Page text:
‘Beautiful day’: White Sox give 7-year-old cancer patient a chance to run bases

CHICAGO — The Chicago White Sox gave a young fan battling cancer the thrill of a lifetime on Saturday.

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Before Chicago’s game against the Baltimore Orioles at Guaranteed Rate Field, the White Sox organized a “Home Run For Life” for Beau Dowling, USA Today reported. The 7-year-old, who beat high-risk neuroblastoma as a toddler, was recently diagnosed with thyroid cancer for the second time and underwent surgery earlier this month, according to MLB.com.

The White Sox stood on the third-base line and the Orioles lined up on the first-base line as Dowling stepped to the plate. Showing a smooth swing, the boy exchanged low-fives and high-fives with the players as he circled the bases. White Sox manager Tony La Russa waved and tipped his hat as the boy ended his run.

It was big day for Beau. He also threw out the first pitch to Southpaw, the official mascot of the White Sox, and gave the “play ball” call over a microphone before Lance Lynn’s first pitch, MLB.com reported.

Dowling’s family has had plenty to deal with. The boy’s older sister, Ella Dowling, 17, is battling ovarian cancer, which was diagnosed two weeks after the family learned about Beau’s second bout with thyroid cancer.

Baltimore’s Trey Mancini, who has beaten colon cancer, spoke with Beau, his six siblings and parents after the boy rounded the bases, according to MLB.com.

“Trey, he’s also battled cancer and he just wanted to give a few words to Beau and that was just amazing,” the boy’s father, Jim Dowling, said about Mancini’s talk. “From what I heard, it was just ‘Beau, keep fighting.’ That was, to say the least … It was emotional.”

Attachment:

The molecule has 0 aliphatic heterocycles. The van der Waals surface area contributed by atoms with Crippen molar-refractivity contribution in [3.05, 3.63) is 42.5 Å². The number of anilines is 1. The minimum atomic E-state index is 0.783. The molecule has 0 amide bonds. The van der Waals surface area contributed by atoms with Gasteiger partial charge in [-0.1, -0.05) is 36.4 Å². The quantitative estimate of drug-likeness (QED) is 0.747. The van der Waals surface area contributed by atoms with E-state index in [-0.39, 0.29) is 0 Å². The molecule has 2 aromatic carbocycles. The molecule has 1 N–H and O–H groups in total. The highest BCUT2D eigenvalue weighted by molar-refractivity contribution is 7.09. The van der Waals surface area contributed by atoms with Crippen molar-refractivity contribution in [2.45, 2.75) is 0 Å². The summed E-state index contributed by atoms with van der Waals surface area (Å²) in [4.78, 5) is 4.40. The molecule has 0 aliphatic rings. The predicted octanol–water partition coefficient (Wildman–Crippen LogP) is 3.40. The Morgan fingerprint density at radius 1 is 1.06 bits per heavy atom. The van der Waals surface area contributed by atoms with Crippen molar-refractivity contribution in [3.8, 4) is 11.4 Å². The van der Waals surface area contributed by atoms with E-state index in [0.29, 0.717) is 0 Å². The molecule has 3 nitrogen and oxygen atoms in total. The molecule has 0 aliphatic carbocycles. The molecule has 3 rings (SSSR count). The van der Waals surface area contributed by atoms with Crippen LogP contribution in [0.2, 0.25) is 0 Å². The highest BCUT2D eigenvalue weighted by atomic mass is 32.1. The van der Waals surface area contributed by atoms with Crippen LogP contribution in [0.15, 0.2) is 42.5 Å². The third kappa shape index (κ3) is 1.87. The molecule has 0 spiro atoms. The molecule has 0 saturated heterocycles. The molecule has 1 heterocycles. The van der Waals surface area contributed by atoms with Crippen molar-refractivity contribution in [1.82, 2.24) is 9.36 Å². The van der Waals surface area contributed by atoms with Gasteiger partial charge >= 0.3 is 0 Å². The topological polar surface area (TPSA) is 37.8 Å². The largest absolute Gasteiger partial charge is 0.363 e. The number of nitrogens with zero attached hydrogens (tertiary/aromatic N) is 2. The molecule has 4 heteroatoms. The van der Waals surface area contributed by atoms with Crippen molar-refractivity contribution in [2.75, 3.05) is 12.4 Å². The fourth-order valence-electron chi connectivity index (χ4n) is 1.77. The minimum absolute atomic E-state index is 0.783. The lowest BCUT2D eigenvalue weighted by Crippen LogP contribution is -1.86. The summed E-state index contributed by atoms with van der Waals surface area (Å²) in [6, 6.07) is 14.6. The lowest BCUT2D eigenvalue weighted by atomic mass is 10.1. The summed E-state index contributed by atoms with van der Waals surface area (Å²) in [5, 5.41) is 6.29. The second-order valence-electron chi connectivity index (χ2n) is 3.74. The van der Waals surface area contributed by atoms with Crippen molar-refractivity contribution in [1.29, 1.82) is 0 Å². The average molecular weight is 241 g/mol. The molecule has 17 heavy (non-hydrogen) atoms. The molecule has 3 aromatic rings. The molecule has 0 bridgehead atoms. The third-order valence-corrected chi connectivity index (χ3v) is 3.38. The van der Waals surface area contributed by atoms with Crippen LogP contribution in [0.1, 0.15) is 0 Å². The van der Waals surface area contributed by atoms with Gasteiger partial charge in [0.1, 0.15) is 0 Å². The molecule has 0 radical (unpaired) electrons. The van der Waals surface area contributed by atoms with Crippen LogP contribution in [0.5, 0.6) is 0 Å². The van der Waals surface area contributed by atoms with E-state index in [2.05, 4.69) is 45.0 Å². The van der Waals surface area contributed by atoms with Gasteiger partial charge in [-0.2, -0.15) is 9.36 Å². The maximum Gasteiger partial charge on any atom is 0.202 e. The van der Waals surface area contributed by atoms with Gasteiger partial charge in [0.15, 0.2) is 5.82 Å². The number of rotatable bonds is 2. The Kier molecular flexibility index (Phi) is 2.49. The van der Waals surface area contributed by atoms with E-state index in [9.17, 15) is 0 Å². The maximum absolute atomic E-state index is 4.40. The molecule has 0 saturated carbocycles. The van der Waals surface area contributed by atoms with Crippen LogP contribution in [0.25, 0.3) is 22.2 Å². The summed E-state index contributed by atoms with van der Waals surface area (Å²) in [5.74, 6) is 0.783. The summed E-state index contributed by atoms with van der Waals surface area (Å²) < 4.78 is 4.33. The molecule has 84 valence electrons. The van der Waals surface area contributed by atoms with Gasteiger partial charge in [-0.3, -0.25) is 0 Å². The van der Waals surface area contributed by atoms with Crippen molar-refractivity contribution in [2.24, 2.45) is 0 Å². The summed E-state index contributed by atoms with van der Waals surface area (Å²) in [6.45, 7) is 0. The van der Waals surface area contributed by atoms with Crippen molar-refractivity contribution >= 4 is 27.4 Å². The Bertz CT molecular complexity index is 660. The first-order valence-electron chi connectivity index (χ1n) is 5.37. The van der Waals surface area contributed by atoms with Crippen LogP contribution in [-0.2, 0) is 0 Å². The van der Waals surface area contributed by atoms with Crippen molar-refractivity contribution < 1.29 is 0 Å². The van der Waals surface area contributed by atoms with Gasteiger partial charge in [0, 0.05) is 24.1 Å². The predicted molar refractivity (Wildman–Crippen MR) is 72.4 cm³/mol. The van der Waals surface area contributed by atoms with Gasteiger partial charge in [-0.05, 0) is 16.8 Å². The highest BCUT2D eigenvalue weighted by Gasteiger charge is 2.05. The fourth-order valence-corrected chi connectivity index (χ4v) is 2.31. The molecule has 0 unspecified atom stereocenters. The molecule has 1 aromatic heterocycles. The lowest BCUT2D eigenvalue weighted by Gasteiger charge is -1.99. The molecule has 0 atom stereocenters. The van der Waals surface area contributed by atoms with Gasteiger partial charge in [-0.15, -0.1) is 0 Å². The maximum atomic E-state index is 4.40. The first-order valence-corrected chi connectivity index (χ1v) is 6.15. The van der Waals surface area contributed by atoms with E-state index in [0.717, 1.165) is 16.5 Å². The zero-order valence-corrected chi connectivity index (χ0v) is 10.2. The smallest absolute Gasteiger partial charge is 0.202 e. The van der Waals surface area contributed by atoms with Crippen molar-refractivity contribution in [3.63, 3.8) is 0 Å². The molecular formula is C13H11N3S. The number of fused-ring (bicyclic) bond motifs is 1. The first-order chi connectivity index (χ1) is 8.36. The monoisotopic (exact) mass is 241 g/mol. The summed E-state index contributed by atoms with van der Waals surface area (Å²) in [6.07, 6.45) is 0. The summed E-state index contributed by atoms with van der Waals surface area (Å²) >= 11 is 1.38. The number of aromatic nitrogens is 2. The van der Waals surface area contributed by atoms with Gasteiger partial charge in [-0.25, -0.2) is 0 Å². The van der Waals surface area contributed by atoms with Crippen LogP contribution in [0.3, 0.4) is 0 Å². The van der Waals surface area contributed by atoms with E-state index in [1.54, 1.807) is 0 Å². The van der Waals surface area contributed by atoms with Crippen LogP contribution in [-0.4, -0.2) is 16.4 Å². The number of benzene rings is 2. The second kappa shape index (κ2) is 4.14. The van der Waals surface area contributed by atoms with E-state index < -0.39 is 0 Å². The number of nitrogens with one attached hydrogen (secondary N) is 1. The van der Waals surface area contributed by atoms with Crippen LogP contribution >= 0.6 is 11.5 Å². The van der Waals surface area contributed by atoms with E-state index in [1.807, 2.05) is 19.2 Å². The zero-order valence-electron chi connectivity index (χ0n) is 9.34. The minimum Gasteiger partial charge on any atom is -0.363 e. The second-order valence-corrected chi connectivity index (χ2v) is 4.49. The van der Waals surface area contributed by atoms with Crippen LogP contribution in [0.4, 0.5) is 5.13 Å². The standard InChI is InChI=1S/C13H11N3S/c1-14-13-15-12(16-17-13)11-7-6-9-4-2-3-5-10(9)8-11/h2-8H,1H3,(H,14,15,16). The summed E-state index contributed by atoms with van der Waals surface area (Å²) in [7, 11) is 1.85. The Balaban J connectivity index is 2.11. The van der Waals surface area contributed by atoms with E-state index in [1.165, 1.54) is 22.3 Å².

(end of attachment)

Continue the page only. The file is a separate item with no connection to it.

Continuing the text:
“I wanted to go over there after he ran the bases and just tell him that he was awesome,” Mancini told MLB.com. “I told him that I had cancer two years ago and I’m doing just fine now. And I know the same thing is gonna happen to him too. I just wanted him to know that.”

It was an emotional day for the Dowling family.

“Oh my gosh. Yes. For all of us,” Meg Dowling said. “Even my big kids were like, the oldest is 21. They were just in awe. Everywhere we turn was like a surprise and just an emotional rollercoaster. It was awesome.”

Jim Dowling said his son has never given up against cancer.

“He’s gone through a lot ever since a year and a half, his third go-around with cancer,” Jim Mancini said. “He’s just a fighter and today is just a beautiful day for our family and we are proud to be here and celebrate.

“It’s just amazing for the Baltimore Orioles to come out of the dugout and the White Sox players to come out of their dugout. For Beau, this is outstanding.”